Kindler Syndrome: A Close Mimic of Dyskeratosis Congenita and the Need to Distinguish the Two Clinical Entities


Shailendra Kapoor


DOI 10.5001/omj.2014.37

Private practice, Chicago, IL, USA

Received: 18 Jan 2014
Accepted: 14 Feb 2014

*Address correspondence and reprints request to: Shailendra Kapoor, Private practice, Chicago, IL, USA

How to cite this article

Kapoor S. Kindler Syndrome: A Close Mimic of Dyskeratosis Congenita and the Need to Distinguish the Two Clinical Entities. Oman Med J 2014 Mar; 29(2):147.

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Kapoor S. Kindler Syndrome: A Close Mimic of Dyskeratosis Congenita and the Need to Distinguish the Two Clinical Entities. Oman Med J 2014 Mar; 29(2):147. Available from

To the Editor,

I read with great interest the recent article by Sinha et al.1 Interestingly, one rare condition that often mimics dyskeratosis congenita, and that needs to be distinguished from it, is Kindler Syndrome (KS).

KS primarily occurs secondary to "loss of function" mutations in the FERMT1 gene. Mode of inheritance is autosomal recessive. Interestingly, FERMT1 gene mutations are absent in 30% of cases. The characteristic histological feature of KS is attenuated keratinocyte proliferation. Piccinni et al. in a recent study have shown that KS related deficiency of Kindlin-1 results in the premature senescence of the keratinocytes.2 Dermal as well as intra-epidermal cleavage is seen on ultra- structural examination of the skin.

The disease phenotype is characterized by an increased incidence of trauma induced acral blisters. The blisters typically start appearing during infancy. Premature aging and progressive bullous poikiloderma of the skin is another characteristic feature of KS.3 Hyperpigmentation as well as hypopigmentation may occur. Accompanying telangiectasiasis is seen. In addition, "cigarette paper" like atrophy is seen in most patients with KS.4 Increased photosensitivity is another typical feature of the syndrome. Nofal et al. have recently also reported webbing of the fingers in 60% of cases.5 Associated nail dystrophy is seen in three out of five patients with KS.

"Owl-like" facies have been reported in 60% of cases. Gingival hypertrophy and ankyloglossia may also be seen. Leuko-keratosis of the lips is an additional common feature. Rarely, ocular lesions may be seen. For instance, Cheour et al. recently reported corneal deformities with accompanying bilateral ectropion and symblepharon in a 57-year-old patient with KS.6 In addition, deaf mutism is seen in 25% of the cases. The gastrointestinal tract may also be involved resulting in esophageal strictures and consequent dysphagia (40%).7 Similarly, colitis with accompanying bloody diarrhea may occur. Anal stenosis (40%), as well as uretheral stenosis (20%) have also been reported in KS. An increased incidence of cutaneous squamous cell carcinomas is seen. Mizutani et al. have also reported laryngeal carcinomas in patients with KS.7,8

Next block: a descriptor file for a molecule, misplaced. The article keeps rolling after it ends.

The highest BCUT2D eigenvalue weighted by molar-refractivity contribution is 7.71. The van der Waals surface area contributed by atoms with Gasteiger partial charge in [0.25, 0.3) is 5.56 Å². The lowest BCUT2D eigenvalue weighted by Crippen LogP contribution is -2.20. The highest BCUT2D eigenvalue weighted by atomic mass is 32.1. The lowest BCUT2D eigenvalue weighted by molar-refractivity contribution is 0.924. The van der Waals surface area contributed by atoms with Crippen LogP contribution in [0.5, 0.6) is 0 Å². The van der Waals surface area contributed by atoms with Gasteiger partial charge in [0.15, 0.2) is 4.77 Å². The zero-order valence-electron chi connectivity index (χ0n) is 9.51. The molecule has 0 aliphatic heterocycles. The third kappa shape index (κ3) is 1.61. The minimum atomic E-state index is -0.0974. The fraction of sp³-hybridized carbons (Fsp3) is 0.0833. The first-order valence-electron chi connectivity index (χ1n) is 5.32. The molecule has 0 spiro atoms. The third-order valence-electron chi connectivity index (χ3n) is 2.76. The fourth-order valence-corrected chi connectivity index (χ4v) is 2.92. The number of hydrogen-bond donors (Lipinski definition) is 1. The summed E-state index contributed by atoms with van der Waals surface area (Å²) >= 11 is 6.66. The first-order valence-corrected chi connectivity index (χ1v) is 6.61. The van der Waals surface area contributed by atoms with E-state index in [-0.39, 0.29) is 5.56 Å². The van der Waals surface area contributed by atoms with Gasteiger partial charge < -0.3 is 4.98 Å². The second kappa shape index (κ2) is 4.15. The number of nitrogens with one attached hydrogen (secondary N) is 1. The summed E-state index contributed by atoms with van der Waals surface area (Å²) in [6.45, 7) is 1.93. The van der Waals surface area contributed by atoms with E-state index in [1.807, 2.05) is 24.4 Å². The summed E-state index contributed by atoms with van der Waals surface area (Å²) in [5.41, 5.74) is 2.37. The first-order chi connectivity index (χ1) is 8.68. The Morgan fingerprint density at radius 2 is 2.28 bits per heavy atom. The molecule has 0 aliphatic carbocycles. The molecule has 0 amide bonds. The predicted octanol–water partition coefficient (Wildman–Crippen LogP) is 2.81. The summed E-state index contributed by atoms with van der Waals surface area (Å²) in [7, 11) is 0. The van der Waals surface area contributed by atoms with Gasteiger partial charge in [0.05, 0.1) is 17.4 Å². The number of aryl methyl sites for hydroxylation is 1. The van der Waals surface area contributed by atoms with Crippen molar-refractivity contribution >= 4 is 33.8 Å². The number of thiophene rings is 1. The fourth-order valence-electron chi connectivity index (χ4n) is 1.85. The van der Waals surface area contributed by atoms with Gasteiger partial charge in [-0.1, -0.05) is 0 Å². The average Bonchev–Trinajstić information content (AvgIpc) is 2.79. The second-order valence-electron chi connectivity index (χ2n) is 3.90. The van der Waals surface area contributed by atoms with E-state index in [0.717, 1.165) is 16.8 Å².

The management of KS is symptomatic, and no specific therapy is available yet.9 Squamous cell carcinomas require local resection of the tumor. Severe esophageal stenosis occurs in some patients necessitating the need for esophageal dilatation.10 Parental consanguinity is seen in almost all cases. Hence, genetic counseling is of paramount importance. As is obvious from the above discussion, the clinical picture in patients with KS may mimic dyskeratosis congenita. A close dermatological and systemic assessment can help to distinguish between the two disorders.


1. Sinha S, Trivedi V, Krishna A, Rao N. Dyskeratosis congenita- management and review of complications: a case report. Oman Med J 2013 Jul;28(4):281-284.

2. Piccinni E, Di Zenzo G, Maurelli R, Dellambra E, Teson M, Has C, et al. Induction of senescence pathways in Kindler syndrome primary keratinocytes. Br J Dermatol 2013 May;168(5):1019-1026.

3. Techanukul T, Sethuraman G, Zlotogorski A, Horev L, Macarov M, Trainer A, et al. Novel and recurrent FERMT1 gene mutations in Kindler syndrome. Acta Derm Venereol 2011 May;91(3):267-270.

4. Arita K, Wessagowit V, Inamadar AC, Palit A, Fassihi H, Lai-Cheong JE, et al. Unusual molecular findings in Kindler syndrome. Br J Dermatol 2007 Dec;157(6):1252-1256.

5. Nofal E, Assaf M, Elmosalamy K. Kindler syndrome: a study of five Egyptian cases with evaluation of severity. Int J Dermatol 2008 Jul;47(7):658-662.

6. Cheour M, Mazlout H, Ben Jalel W, Brour J, Baroudi B, Kraiem A. Corneal lesions in Kindler syndrome: a case report. J Fr Ophtalmol 2012;35:46.e1,46.e5.

7. Mizutani H, Masuda K, Nakamura N, Takenaka H, Tsuruta D, Katoh N. Cutaneous and laryngeal squamous cell carcinoma in mixed epidermolysis bullosa, kindler syndrome. Case Rep Dermatol 2012 May;4(2):133-138.

8. Signes-Soler I, Rodriguez-Prats JL, Carbonell S, Tañá-Rivero P. Corneal erosion and Kindler syndrome. Optom Vis Sci 2013 Jan;90(1):e9-e10.

9. Has C, Castiglia D, del Rio M, Diez MG, Piccinni E, Kiritsi D, et al. Kindler syndrome: extension of FERMT1 mutational spectrum and natural history. Hum Mutat 2011 Nov;32(11):1204-1212.

10. Lelli GJ Jr. Kindler syndrome causing severe cicatricial ectropion. Ophthal Plast Reconstr Surg 2010 Sep-Oct;26(5):368-369.